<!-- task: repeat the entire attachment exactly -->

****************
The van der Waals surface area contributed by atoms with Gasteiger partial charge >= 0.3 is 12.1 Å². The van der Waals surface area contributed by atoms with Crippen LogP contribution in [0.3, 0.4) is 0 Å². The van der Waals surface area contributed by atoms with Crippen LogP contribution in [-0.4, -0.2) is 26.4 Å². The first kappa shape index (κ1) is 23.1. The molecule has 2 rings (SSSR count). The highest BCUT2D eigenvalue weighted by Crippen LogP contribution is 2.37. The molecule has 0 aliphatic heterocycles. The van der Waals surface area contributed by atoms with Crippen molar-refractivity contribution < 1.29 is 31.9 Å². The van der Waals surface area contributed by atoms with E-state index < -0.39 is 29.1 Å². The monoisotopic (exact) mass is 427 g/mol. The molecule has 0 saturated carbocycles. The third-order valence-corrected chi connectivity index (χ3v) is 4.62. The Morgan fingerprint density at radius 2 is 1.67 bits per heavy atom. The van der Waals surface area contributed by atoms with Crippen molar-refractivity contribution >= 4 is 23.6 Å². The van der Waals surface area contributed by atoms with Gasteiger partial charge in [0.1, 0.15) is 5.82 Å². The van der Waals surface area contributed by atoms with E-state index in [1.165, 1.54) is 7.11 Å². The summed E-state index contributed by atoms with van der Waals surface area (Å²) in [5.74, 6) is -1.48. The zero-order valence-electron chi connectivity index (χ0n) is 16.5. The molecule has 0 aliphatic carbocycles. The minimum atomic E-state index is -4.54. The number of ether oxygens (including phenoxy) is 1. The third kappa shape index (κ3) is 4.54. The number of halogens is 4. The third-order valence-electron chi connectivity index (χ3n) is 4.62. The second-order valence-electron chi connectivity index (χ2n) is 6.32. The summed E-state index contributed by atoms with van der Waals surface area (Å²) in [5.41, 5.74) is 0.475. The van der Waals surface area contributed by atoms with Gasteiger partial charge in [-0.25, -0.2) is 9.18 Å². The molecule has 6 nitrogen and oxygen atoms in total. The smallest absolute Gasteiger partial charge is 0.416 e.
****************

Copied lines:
The van der Waals surface area contributed by atoms with Gasteiger partial charge >= 0.3 is 12.1 Å². The van der Waals surface area contributed by atoms with Crippen LogP contribution in [0.3, 0.4) is 0 Å². The van der Waals surface area contributed by atoms with Crippen LogP contribution in [-0.4, -0.2) is 26.4 Å². The first kappa shape index (κ1) is 23.1. The molecule has 2 rings (SSSR count). The highest BCUT2D eigenvalue weighted by Crippen LogP contribution is 2.37. The molecule has 0 aliphatic heterocycles. The van der Waals surface area contributed by atoms with Crippen molar-refractivity contribution < 1.29 is 31.9 Å². The van der Waals surface area contributed by atoms with E-state index < -0.39 is 29.1 Å². The monoisotopic (exact) mass is 427 g/mol. The molecule has 0 saturated carbocycles. The third-order valence-corrected chi connectivity index (χ3v) is 4.62. The Morgan fingerprint density at radius 2 is 1.67 bits per heavy atom. The van der Waals surface area contributed by atoms with Crippen molar-refractivity contribution >= 4 is 23.6 Å². The van der Waals surface area contributed by atoms with Gasteiger partial charge in [0.1, 0.15) is 5.82 Å². The van der Waals surface area contributed by atoms with E-state index in [1.165, 1.54) is 7.11 Å². The summed E-state index contributed by atoms with van der Waals surface area (Å²) in [5.74, 6) is -1.48. The zero-order valence-electron chi connectivity index (χ0n) is 16.5. The molecule has 0 aliphatic carbocycles. The minimum atomic E-state index is -4.54. The number of ether oxygens (including phenoxy) is 1. The third kappa shape index (κ3) is 4.54. The number of halogens is 4. The third-order valence-electron chi connectivity index (χ3n) is 4.62. The second-order valence-electron chi connectivity index (χ2n) is 6.32. The summed E-state index contributed by atoms with van der Waals surface area (Å²) in [5.41, 5.74) is 0.475. The van der Waals surface area contributed by atoms with Gasteiger partial charge in [-0.25, -0.2) is 9.18 Å². The molecule has 6 nitrogen and oxygen atoms in total. The smallest absolute Gasteiger partial charge is 0.416 e.